The recommended Fiscal Year 2019 budget submitted to the Falls Church City Council Monday night by City Manager Wyatt Shields actually comes in a half-cent less on its real estate tax rate component than predicted last fall. In early December, when the Council first set parameters for this budget cycle, it factored in the predicted four-cent rate hike owing to the debt service on bonds to construct a new high school that voters OKed in November, and proposed that another two cents would be needed to fund organic growth in the school and city operating budgets.
But with the organic growth surpassing 3.4 percent, even with pessimistic forecasting about the City’s obligations to help fund Metro and with the School Board forwarding a budget request with a 2.8-percent increase (above the 2.0 the Council told them to ask for), Shields presented a new budget of $93.964 million, up from the current fiscal year’s $87.366 million, with a net growth of $6.598 million.
Should, in the next couple months, the Richmond state legislature come up with a funding formula for Metro that would relieve the burden on the City (as it is, Shields went with a “worst case scenario” in his projections that increases the City’s obligation from $954,000 this year to $2,305,000 the next), then the need for the 5.5 cents could be less, after all. That remains to be seen as the City Council now begins its budget deliberations that will culminate in late April.
But as its stands now with Shields’ projections, the average residential home in the City (the average being valued at $676,900) will see taxes go up this year by $634 to over $9,000 annually, even as the budget calls for beefing up the City’s tax relief programs for the elderly and disabled. That hike is due to a combination of a rate hike and an average 2.85-percent increase in assessed property valuations. At a 5.5-cent rate increase, the City’s real estate tax rate would climb to $1.385 per $100 assessed valuation.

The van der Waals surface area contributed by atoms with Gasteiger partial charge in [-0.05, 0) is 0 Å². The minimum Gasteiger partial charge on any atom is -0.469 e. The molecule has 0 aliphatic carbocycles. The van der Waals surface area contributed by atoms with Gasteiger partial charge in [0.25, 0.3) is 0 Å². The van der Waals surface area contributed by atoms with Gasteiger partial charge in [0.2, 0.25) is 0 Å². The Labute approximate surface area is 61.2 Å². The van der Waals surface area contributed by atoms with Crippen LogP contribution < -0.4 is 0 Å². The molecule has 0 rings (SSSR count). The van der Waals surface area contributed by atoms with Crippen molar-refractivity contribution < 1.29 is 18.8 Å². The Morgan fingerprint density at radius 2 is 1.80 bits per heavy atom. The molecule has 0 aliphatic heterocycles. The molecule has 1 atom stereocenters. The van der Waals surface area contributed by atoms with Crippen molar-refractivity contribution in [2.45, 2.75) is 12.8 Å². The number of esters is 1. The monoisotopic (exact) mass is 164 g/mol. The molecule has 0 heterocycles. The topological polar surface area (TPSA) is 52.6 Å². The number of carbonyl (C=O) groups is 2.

The main clash that came from the Council in the wake of Shields’ recommendation, which included the Schools’ 2.8 percent request, came with Councilman Phil Duncan squaring off with Vice Chair Marybeth Connelly. Duncan said the “elephant in the room” was the fact that the Schools violated the guidance they were given in December to hold their operations budget to two percent, going for 2.8 percent instead. Connelly said the guidance given was in the context of other guidance, as well, such as the call to “maintain excellent services and schools,” which competed with the 2 percent guidance.
School Board chair Lawrence Webb, who presented the rationale for the School Board budget request, said he was also puzzled by the Dec. 11 guidance, because it was only Duncan was stipulated 2 percent, and others stipulated 3 percent.
Two spokesmen for the School Board request, Laura Downs representing the City’s three PTAs, and Bill Kelly of the Falls Church Education Association, made compelling cases for the 2.8 percent number, citing core needs of the schools and the fact that the 2.8 percent request was the lowest in many years.
Connelly reminded the Council that the citizens of Falls Church came to the polls last November to deliver the highest voter turnout in the entire commonwealth, and voted in favor of issuing a $120 million bond for a new high school by a 64-to-36 percent margin, knowing the implications for taxes. The Schools, she said, did a commendable job holding their budget request to less than the organic (3.4 percent) growth in annual revenues and should be applauded for that.